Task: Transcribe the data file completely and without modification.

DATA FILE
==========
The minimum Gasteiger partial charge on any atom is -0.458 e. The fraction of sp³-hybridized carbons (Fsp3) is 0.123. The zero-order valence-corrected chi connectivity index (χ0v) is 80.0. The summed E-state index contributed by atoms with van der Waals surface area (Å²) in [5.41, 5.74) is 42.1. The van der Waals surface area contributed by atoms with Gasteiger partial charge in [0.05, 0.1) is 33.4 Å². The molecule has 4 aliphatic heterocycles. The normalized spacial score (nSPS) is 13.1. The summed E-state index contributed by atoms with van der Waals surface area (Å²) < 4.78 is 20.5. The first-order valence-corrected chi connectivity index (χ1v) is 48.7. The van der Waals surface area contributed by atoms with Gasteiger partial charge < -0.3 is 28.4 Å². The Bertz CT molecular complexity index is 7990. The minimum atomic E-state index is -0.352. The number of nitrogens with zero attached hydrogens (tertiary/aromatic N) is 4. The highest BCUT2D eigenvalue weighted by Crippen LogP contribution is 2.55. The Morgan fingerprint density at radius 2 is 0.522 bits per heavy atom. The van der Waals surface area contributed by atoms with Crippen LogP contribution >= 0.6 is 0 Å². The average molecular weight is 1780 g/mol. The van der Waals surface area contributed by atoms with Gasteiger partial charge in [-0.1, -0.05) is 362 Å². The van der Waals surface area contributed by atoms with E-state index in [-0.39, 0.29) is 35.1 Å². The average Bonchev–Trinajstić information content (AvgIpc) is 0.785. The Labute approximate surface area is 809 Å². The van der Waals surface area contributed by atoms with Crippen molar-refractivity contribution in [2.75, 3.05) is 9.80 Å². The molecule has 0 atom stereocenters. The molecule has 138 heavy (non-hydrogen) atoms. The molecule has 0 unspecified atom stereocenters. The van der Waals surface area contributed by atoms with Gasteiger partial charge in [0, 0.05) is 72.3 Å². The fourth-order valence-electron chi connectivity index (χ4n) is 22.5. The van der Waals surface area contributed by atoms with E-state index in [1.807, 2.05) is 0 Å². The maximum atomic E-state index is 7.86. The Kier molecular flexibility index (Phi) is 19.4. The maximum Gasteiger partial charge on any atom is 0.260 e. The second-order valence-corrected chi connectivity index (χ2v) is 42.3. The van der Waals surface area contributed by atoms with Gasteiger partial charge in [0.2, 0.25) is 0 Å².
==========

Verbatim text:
The minimum Gasteiger partial charge on any atom is -0.458 e. The fraction of sp³-hybridized carbons (Fsp3) is 0.123. The zero-order valence-corrected chi connectivity index (χ0v) is 80.0. The summed E-state index contributed by atoms with van der Waals surface area (Å²) in [5.41, 5.74) is 42.1. The van der Waals surface area contributed by atoms with Gasteiger partial charge in [0.05, 0.1) is 33.4 Å². The molecule has 4 aliphatic heterocycles. The normalized spacial score (nSPS) is 13.1. The summed E-state index contributed by atoms with van der Waals surface area (Å²) < 4.78 is 20.5. The first-order valence-corrected chi connectivity index (χ1v) is 48.7. The van der Waals surface area contributed by atoms with Gasteiger partial charge < -0.3 is 28.4 Å². The Bertz CT molecular complexity index is 7990. The minimum atomic E-state index is -0.352. The number of nitrogens with zero attached hydrogens (tertiary/aromatic N) is 4. The highest BCUT2D eigenvalue weighted by Crippen LogP contribution is 2.55. The Morgan fingerprint density at radius 2 is 0.522 bits per heavy atom. The van der Waals surface area contributed by atoms with Crippen LogP contribution >= 0.6 is 0 Å². The average molecular weight is 1780 g/mol. The van der Waals surface area contributed by atoms with Gasteiger partial charge in [-0.1, -0.05) is 362 Å². The van der Waals surface area contributed by atoms with E-state index in [-0.39, 0.29) is 35.1 Å². The average Bonchev–Trinajstić information content (AvgIpc) is 0.785. The Labute approximate surface area is 809 Å². The van der Waals surface area contributed by atoms with Crippen molar-refractivity contribution in [2.75, 3.05) is 9.80 Å². The molecule has 0 atom stereocenters. The molecule has 138 heavy (non-hydrogen) atoms. The molecule has 0 unspecified atom stereocenters. The van der Waals surface area contributed by atoms with Gasteiger partial charge in [0, 0.05) is 72.3 Å². The fourth-order valence-electron chi connectivity index (χ4n) is 22.5. The van der Waals surface area contributed by atoms with E-state index in [1.807, 2.05) is 0 Å². The maximum atomic E-state index is 7.86. The Kier molecular flexibility index (Phi) is 19.4. The maximum Gasteiger partial charge on any atom is 0.260 e. The second-order valence-corrected chi connectivity index (χ2v) is 42.3. The van der Waals surface area contributed by atoms with Gasteiger partial charge in [0.2, 0.25) is 0 Å².